There’s a lot of this ambivalence going around. (Reuters reported last week that a draft statement from the World Bank commits to “making financing decisions in line with efforts to limit global warming” but not to stopping lending for fossil-fuel projects.) That’s why, late last month, more than a hundred organizations sent Kerry a letter arguing that “no amount of new green finance commitments can credibly undo the damage that their fossil fuel financing is doing to the climate, to U.S. climate leadership, and to our chances of meeting the goals of the Paris Agreement.” (Full disclosure—the letter opens by citing an essay that I wrote for this magazine.) It would be smart of both the Administration and the banks to pay heed. If not, Robinson Meyer points out in The Atlantic, as the Administration’s commitment to dramatically cut carbon emissions by 2030 starts to become a reality, there will be a “fire sale” of fossil-fuel assets that could do real damage to the economy. It would be much better to prick this carbon-and-finance bubble now.
This is what the climate fight is going to look like for the foreseeable future: not a fight over whether we should be doing something but a tussle over how much we should do. And the cheapest parts of the fight—monetarily, if not politically—involve shutting down the dangerous things that the fossil-fuel industry does. We’re in a much better place politically than we were a few months ago, but in February we passed a scary landmark—there’s now fifty per cent more CO2 in the air than there was when the Industrial Revolution began. In the end, measuring carbon in the atmosphere and the temperature rise it causes is how we’re going to actually keep score.
Passing the Mic
Morgan Whitten is a Harvard senior from Stuttgart, Germany, and an organizer with Fossil Fuel Divest Harvard. Students have been campaigning for Harvard to sell its fossil-fuel shares for almost a decade (long enough that one of the original organizers, Chloe Maxmin, has graduated, been elected to the Maine House of Representatives, and then to the Maine State Senate). But, confined by Covid to a virtual campus, organizers have expanded their campaign beyond marches and sit-ins to legal strategies. They initiated a complaint filed with the attorney general of Massachusetts, Maura Healey, to try to force Harvard to divest, according to its responsibilities under state law as a nonprofit educational institution.
Harvard students, faculty, and alumni have tried many strategies to get Harvard to join Oxford, Cambridge, the University of California system, and others in committing to divesting. How did activists hit on this legal strategy?
For years, we’ve rallied, marched, mounted art installations, and even disrupted a football game to get the administration and the community’s attention. Last March, our campaign had to pivot to digital operations. Two things we can definitely do remotely are research and write. So we teamed up with attorneys at the Climate Defense Project to draft this complaint, which is part of a growing strategy to target fossil-fuel companies legally and hold their enablers accountable. If the complaint is successful, it could set a precedent that would force powerful investors nationwide to clean up their act on climate. We’ve always said that Harvard’s investments in fossil fuels are immoral—now we’re arguing that they’re illegal, too.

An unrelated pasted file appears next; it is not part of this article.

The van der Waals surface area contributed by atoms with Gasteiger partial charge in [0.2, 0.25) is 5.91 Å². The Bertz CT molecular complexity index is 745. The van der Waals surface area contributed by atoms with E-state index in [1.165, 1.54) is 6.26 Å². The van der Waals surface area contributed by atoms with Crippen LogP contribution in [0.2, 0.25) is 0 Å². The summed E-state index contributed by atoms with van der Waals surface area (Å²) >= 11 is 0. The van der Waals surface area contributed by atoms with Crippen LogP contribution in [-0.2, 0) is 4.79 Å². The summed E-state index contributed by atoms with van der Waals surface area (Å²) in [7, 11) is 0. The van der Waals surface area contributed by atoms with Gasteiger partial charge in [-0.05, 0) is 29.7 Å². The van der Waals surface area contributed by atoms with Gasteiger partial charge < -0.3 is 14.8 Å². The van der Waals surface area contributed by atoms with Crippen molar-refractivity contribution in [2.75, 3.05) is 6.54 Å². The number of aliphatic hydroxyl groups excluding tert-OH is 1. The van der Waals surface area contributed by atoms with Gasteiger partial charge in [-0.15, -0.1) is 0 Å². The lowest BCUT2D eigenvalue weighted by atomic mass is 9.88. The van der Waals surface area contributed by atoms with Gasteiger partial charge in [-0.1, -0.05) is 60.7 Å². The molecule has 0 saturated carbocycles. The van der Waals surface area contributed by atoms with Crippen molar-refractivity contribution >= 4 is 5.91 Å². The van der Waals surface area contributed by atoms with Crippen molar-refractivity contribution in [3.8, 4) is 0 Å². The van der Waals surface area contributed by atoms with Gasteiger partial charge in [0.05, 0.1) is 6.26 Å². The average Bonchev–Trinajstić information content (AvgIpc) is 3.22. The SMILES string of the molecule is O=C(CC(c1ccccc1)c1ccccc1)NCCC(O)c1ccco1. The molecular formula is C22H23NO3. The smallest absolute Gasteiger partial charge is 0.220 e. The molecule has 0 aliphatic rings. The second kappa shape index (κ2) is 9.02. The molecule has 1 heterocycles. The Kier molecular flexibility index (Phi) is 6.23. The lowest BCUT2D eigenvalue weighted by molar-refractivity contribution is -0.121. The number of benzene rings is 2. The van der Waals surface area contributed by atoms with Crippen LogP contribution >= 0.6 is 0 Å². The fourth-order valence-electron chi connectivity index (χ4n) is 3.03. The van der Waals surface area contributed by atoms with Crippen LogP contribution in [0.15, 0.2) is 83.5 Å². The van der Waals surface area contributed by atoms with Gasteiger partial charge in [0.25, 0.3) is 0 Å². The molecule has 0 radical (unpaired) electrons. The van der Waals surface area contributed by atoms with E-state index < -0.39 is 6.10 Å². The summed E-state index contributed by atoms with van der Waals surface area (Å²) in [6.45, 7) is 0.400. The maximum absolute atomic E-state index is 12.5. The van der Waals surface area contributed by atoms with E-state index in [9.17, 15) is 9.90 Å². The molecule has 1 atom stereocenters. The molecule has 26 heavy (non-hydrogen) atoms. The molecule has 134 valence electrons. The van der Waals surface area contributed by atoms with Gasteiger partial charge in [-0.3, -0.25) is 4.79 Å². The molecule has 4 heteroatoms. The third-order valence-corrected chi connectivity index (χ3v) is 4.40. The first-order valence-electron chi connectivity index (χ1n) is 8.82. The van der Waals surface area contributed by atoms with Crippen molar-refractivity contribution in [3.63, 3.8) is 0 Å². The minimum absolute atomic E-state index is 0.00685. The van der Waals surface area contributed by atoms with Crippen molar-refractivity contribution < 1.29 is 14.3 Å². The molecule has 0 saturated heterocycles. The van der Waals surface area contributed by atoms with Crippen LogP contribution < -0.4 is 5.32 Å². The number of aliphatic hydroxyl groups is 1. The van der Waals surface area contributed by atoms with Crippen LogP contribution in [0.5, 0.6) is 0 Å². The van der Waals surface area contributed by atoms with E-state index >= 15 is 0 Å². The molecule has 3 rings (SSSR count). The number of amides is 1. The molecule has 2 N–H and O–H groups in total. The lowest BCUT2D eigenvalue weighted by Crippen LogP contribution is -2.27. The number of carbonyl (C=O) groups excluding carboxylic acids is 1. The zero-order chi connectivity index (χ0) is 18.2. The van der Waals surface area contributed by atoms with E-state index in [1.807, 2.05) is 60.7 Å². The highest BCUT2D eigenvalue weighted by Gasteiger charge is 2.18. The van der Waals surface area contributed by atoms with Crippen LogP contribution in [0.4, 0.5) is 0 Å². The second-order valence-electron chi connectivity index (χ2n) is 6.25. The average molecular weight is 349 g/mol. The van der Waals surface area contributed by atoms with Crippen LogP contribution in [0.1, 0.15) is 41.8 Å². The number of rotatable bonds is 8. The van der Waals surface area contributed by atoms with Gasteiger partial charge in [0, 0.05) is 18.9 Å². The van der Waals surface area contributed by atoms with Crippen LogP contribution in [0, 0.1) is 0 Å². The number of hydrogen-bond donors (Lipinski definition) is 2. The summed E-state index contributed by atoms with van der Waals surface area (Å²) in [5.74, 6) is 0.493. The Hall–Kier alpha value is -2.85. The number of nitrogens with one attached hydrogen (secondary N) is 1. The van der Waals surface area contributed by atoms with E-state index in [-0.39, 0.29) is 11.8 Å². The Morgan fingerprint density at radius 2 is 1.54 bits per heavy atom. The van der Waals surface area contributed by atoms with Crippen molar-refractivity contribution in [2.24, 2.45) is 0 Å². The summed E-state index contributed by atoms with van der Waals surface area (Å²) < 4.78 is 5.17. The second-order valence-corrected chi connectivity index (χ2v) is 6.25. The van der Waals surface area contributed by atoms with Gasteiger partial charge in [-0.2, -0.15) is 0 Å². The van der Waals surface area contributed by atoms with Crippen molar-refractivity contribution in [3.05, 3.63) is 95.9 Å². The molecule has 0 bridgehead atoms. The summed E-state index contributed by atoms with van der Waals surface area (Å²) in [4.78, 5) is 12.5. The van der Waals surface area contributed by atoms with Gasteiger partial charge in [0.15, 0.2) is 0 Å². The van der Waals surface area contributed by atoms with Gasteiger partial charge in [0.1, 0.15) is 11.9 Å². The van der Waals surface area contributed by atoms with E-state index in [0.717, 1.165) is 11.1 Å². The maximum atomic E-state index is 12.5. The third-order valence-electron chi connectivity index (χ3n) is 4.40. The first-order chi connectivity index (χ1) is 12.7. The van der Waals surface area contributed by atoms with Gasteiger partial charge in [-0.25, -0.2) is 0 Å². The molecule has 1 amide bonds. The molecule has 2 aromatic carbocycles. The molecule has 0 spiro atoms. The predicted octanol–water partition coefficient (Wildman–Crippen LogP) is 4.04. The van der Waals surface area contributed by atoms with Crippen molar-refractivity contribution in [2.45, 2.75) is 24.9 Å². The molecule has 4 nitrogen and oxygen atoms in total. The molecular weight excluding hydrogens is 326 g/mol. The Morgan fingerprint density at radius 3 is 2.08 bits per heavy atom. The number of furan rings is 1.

What’s the basic legal argument, and who will be making the case?
We filed the complaint with more than seventy signatories, including students, faculty, alumni, community members, climate scientists, elected officials, investors, philanthropists, and civic organizations. We argue that Harvard’s investments in fossil fuels violate the Uniform Prudent Management of Institutional Funds Act. Harvard is required to uphold its charitable purpose, invest in the Harvard community, and manage its endowment prudently. Investing in fossil fuels is at odds with those obligations. First, the university’s mission is to educate young people and inspire them “to strive towards a more just, fair, and promising world.” But the fossil-fuel industry’s business model is based on environmental destruction and injustice. Second, Harvard’s support for the fossil-fuels industry threatens Harvard’s own campus and puts the futures of its own students (and everyone else) at risk. And, finally, given the declines of the oil, gas, and coal sectors, investing in fossil-fuel stocks is no longer even financially wise. We hope the complaint will bring these violations to the attorney general’s attention and persuade her to step in to protect the interests of the people of Massachusetts.
Court battles can stretch on for many years, and time is not an ally in the climate fight. What other plans do activists have?
We will continue to pressure Harvard to divest its nearly forty-two-billion-dollar endowment from the fossil-fuel industry and reinvest it in just and sustainable funds. For years, Harvard has remained silent on the percentage of its endowment invested in fossil fuels, but, this February, it disclosed a number (about eight hundred and forty million dollars). We will continue to try to meet with university administrators and do whatever it takes to get Harvard to divest from planetary destruction and reinvest in a just and stable future.
Agricultural productivity has been growing for decades, but a new study in Nature suggests that human-induced climate change is hindering that progress. “It is equivalent to pressing the pause button on productivity growth back in 2013 and experiencing no improvements since then,” Ariel Ortiz-Bobea, the lead author of the study, said.